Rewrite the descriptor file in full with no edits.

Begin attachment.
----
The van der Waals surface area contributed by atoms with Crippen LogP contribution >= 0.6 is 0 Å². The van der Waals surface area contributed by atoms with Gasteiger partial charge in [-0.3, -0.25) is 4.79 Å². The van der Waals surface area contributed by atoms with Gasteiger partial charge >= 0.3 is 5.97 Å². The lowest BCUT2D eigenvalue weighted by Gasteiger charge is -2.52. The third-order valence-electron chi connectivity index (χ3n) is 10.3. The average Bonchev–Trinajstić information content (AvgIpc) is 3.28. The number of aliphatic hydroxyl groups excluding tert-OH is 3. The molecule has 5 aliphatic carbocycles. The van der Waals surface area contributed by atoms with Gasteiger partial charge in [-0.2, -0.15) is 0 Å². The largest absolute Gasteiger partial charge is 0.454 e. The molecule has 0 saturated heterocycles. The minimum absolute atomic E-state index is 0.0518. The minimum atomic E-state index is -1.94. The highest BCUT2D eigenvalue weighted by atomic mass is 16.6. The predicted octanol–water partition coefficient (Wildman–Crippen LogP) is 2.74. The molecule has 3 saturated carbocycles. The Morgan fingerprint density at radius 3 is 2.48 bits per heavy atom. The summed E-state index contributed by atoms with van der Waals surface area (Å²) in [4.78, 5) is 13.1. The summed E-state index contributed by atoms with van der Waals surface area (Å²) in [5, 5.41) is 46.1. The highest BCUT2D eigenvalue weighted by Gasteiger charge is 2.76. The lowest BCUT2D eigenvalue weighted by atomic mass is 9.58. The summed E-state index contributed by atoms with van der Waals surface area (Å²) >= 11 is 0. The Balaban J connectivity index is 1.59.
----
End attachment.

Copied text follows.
The van der Waals surface area contributed by atoms with Crippen LogP contribution >= 0.6 is 0 Å². The van der Waals surface area contributed by atoms with Gasteiger partial charge in [-0.3, -0.25) is 4.79 Å². The van der Waals surface area contributed by atoms with Gasteiger partial charge >= 0.3 is 5.97 Å². The lowest BCUT2D eigenvalue weighted by Gasteiger charge is -2.52. The third-order valence-electron chi connectivity index (χ3n) is 10.3. The average Bonchev–Trinajstić information content (AvgIpc) is 3.28. The number of aliphatic hydroxyl groups excluding tert-OH is 3. The molecule has 5 aliphatic carbocycles. The van der Waals surface area contributed by atoms with Gasteiger partial charge in [-0.2, -0.15) is 0 Å². The largest absolute Gasteiger partial charge is 0.454 e. The molecule has 0 saturated heterocycles. The minimum absolute atomic E-state index is 0.0518. The minimum atomic E-state index is -1.94. The highest BCUT2D eigenvalue weighted by atomic mass is 16.6. The predicted octanol–water partition coefficient (Wildman–Crippen LogP) is 2.74. The molecule has 3 saturated carbocycles. The Morgan fingerprint density at radius 3 is 2.48 bits per heavy atom. The summed E-state index contributed by atoms with van der Waals surface area (Å²) in [4.78, 5) is 13.1. The summed E-state index contributed by atoms with van der Waals surface area (Å²) in [5, 5.41) is 46.1. The highest BCUT2D eigenvalue weighted by Gasteiger charge is 2.76. The lowest BCUT2D eigenvalue weighted by atomic mass is 9.58. The summed E-state index contributed by atoms with van der Waals surface area (Å²) >= 11 is 0. The Balaban J connectivity index is 1.59.